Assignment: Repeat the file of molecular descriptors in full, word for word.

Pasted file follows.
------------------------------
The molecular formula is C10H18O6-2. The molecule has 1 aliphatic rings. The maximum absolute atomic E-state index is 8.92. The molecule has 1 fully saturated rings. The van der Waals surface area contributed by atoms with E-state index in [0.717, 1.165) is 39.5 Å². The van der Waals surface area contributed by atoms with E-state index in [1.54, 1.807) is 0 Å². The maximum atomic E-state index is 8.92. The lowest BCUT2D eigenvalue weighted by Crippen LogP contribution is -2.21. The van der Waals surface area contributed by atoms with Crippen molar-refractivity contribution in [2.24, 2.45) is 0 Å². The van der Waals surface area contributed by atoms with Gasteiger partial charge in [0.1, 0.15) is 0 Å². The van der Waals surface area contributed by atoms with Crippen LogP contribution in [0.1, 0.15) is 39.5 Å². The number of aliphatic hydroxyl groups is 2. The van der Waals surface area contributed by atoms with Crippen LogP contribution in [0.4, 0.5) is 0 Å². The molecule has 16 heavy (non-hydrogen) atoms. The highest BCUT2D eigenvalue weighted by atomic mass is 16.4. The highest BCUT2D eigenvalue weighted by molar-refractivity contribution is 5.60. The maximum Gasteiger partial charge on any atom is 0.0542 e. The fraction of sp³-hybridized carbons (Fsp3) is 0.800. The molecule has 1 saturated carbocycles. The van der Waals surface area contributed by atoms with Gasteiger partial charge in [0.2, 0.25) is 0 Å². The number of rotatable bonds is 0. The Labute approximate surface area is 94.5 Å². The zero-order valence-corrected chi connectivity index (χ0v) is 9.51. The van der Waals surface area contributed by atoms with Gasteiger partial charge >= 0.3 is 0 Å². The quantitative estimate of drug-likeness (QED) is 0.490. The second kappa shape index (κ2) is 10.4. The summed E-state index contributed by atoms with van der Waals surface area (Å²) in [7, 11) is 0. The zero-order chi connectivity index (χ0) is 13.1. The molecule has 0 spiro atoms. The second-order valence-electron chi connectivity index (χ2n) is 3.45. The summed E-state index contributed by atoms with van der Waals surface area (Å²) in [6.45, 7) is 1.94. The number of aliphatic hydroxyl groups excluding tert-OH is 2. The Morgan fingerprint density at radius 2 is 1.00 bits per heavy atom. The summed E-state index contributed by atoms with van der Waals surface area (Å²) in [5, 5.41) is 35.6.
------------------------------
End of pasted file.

The molecular formula is C10H18O6-2. The molecule has 1 aliphatic rings. The maximum absolute atomic E-state index is 8.92. The molecule has 1 fully saturated rings. The van der Waals surface area contributed by atoms with E-state index in [0.717, 1.165) is 39.5 Å². The van der Waals surface area contributed by atoms with E-state index in [1.54, 1.807) is 0 Å². The maximum atomic E-state index is 8.92. The lowest BCUT2D eigenvalue weighted by Crippen LogP contribution is -2.21. The van der Waals surface area contributed by atoms with Crippen molar-refractivity contribution in [2.24, 2.45) is 0 Å². The van der Waals surface area contributed by atoms with Gasteiger partial charge in [0.1, 0.15) is 0 Å². The van der Waals surface area contributed by atoms with Crippen LogP contribution in [0.1, 0.15) is 39.5 Å². The number of aliphatic hydroxyl groups is 2. The van der Waals surface area contributed by atoms with Crippen LogP contribution in [0.4, 0.5) is 0 Å². The molecule has 16 heavy (non-hydrogen) atoms. The highest BCUT2D eigenvalue weighted by atomic mass is 16.4. The highest BCUT2D eigenvalue weighted by molar-refractivity contribution is 5.60. The maximum Gasteiger partial charge on any atom is 0.0542 e. The fraction of sp³-hybridized carbons (Fsp3) is 0.800. The molecule has 1 saturated carbocycles. The van der Waals surface area contributed by atoms with Gasteiger partial charge in [0.2, 0.25) is 0 Å². The number of rotatable bonds is 0. The Labute approximate surface area is 94.5 Å². The zero-order valence-corrected chi connectivity index (χ0v) is 9.51. The van der Waals surface area contributed by atoms with Gasteiger partial charge >= 0.3 is 0 Å². The quantitative estimate of drug-likeness (QED) is 0.490. The second kappa shape index (κ2) is 10.4. The summed E-state index contributed by atoms with van der Waals surface area (Å²) in [7, 11) is 0. The zero-order chi connectivity index (χ0) is 13.1. The molecule has 0 spiro atoms. The second-order valence-electron chi connectivity index (χ2n) is 3.45. The summed E-state index contributed by atoms with van der Waals surface area (Å²) in [6.45, 7) is 1.94. The number of aliphatic hydroxyl groups excluding tert-OH is 2. The Morgan fingerprint density at radius 2 is 1.00 bits per heavy atom. The summed E-state index contributed by atoms with van der Waals surface area (Å²) in [5, 5.41) is 35.6.